Finally, I don’t know how the article processing fee my most recent paper was the papers below were paid for by my co-authors.

Looking at this list, I’m willing to bet that some researchers will say, “But Zen, even if you didn’t have traditional research grants to pick up the tab, you’ve still had a lot of support to pay for open access.” True. It’s hard to say if the number of open access papers would have been much different if, say, my department declined to pay for papers. I might have tried other journals, might have dipped into my pocket again, might have tried to find other pots of money.

From this perspective, the issue that might stop some researchers (retirees and amateurs, say) from publishing open access would not be “lack of grants,” but being disconnected from larger institutions. Being part of an institution brings a lot of infrastructure, and diverse resources that go way beyond who has external grants.

All of that said, several of my articles in “traditional” subscription-based journals also had page charges (one journal asked me for $320 for its 2.75 year publication process). It’s interesting to me that people don’t very often bring up those page charges as barriers to publication.

Additional, 17 March 2015: Updated list.

Additional, 2 August 2015: I added two new papers to the main list: one had no publication fees, the other was modest (PeerJ) and paid for out of pocket.

Additional, 18 November 2015: Added newest paper to list (reasonably low fees that I will pay for out of pocket).

Additional, 20 January 2016: Updated the list. One paper that I thought might cost me something ended up costing nothing. I also completed some citations.

Additional, 7 February 2017: Updated the list. Second time I dipped into some funds I have from indirect costs.

Additional, 10 June 2018: Updated the list, adding two more papers. And here’s a graph!

Additional, 18 June 2018: Updated the list, with one more paper. Graph above not updated yet.

Additional, 24 September 2018: While tweeting out this link again, I am reminded that I need to add Hilda Bastian’s important blog post about open access fees.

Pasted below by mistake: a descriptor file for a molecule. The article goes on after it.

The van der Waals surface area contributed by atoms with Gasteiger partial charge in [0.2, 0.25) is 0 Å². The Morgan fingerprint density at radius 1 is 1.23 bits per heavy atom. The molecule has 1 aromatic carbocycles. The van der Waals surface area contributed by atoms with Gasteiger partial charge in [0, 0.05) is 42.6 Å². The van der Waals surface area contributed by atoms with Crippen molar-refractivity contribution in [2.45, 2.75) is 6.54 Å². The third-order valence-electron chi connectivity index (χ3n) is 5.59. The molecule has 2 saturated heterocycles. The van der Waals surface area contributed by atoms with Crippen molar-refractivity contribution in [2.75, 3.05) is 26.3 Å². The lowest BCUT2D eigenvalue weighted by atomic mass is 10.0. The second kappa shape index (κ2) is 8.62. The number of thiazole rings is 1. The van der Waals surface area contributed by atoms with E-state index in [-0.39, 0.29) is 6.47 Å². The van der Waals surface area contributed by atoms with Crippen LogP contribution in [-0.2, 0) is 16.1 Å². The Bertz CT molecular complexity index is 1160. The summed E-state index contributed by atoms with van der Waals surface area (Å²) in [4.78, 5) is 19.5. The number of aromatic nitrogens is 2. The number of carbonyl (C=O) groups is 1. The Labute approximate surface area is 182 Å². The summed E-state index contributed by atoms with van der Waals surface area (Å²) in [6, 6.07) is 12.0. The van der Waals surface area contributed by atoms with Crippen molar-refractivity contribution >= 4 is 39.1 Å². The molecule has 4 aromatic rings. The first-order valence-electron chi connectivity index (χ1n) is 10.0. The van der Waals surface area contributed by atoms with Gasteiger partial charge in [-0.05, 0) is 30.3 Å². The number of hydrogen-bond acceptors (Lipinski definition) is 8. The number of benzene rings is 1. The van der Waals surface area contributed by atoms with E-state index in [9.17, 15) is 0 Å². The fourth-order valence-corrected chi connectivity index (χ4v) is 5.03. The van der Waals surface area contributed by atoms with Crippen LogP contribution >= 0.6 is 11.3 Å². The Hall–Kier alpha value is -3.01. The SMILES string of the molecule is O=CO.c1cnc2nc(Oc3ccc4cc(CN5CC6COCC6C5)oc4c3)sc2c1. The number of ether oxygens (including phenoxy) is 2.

(N)ot having an APC doesn’t mean the journal is accessible to everybody. It has to accept work from your field. You have to be eligible to publish in it – an APC is not the only possible access issue. You have to write in its language of publication. And you want it to be accessible to people in your field. In mine, that means you really want it to be indexed in PubMed. And having DOIs is critical for citations to be counted by key systems.

Hilda does a little analysis to show that this winnows out to a small number of journals for most people.

Additional, 9 November 2018: Updated the list, with one more paper. Graph updated!

Additional, 29 September 2019: Updated the list, with one more paper.

Related posts

Waiving publication fees
The journal ecosystem

Photo by penguincakes on Flickr; used under a Creative Commons license.

Tuesday crustie: Buy garlic

“Those aren’t fangs...

“They’re claws!”

Geosesarma hagen is a new species dubbed a “vampire crab” in a new paper by Ng and colleagues (2015), and you can see why.

This interesting paper has details even more new and very colourful crab species. Another one is cream and bright violet. Several of these species were showing up in the pet trade well before this paper appeared, with completely unknown provenance. It’s a little scary to see how often collectors start pushing things into the pet trade even before we have a decent species description.

Another notable thing in the species names is that the crab Geosesarma dennerle, which the authors write:

The new species is named after the German company Dennerle, who kindly supported the third author’s study in Java.

It’s sort of weird, because first, it’s an aquarium company. This would seem to be a potential conflict of interest, which isn’t declared. Second, this funding source isn’t acknowledged anywhere in the acknowledgements at the end, which is the normal place you’d look for something like this.

Related posts

Tuesday crustie: I vant a cape!